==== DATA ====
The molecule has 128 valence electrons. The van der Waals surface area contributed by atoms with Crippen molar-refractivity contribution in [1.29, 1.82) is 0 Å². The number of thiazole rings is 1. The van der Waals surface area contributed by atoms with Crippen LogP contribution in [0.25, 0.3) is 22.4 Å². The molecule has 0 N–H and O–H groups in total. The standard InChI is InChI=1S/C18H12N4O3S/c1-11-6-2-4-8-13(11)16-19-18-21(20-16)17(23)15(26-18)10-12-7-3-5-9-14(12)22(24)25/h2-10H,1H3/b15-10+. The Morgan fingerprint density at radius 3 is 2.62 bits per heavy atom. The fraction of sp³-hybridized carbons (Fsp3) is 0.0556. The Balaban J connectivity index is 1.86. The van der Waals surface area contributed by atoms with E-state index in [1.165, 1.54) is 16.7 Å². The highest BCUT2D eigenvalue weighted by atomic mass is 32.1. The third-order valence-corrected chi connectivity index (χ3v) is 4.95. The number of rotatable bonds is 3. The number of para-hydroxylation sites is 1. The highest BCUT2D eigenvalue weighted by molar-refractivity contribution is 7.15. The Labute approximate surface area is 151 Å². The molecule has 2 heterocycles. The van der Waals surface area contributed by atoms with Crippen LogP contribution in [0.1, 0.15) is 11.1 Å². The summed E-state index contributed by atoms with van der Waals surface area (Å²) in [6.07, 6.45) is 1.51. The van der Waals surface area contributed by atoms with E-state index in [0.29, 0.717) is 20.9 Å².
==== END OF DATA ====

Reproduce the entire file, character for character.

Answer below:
The molecule has 128 valence electrons. The van der Waals surface area contributed by atoms with Crippen molar-refractivity contribution in [1.29, 1.82) is 0 Å². The number of thiazole rings is 1. The van der Waals surface area contributed by atoms with Crippen LogP contribution in [0.25, 0.3) is 22.4 Å². The molecule has 0 N–H and O–H groups in total. The standard InChI is InChI=1S/C18H12N4O3S/c1-11-6-2-4-8-13(11)16-19-18-21(20-16)17(23)15(26-18)10-12-7-3-5-9-14(12)22(24)25/h2-10H,1H3/b15-10+. The Morgan fingerprint density at radius 3 is 2.62 bits per heavy atom. The fraction of sp³-hybridized carbons (Fsp3) is 0.0556. The Balaban J connectivity index is 1.86. The van der Waals surface area contributed by atoms with E-state index in [1.165, 1.54) is 16.7 Å². The highest BCUT2D eigenvalue weighted by atomic mass is 32.1. The third-order valence-corrected chi connectivity index (χ3v) is 4.95. The number of rotatable bonds is 3. The number of para-hydroxylation sites is 1. The highest BCUT2D eigenvalue weighted by molar-refractivity contribution is 7.15. The Labute approximate surface area is 151 Å². The molecule has 2 heterocycles. The van der Waals surface area contributed by atoms with Crippen LogP contribution in [0.1, 0.15) is 11.1 Å². The summed E-state index contributed by atoms with van der Waals surface area (Å²) in [6.07, 6.45) is 1.51. The van der Waals surface area contributed by atoms with E-state index in [0.29, 0.717) is 20.9 Å².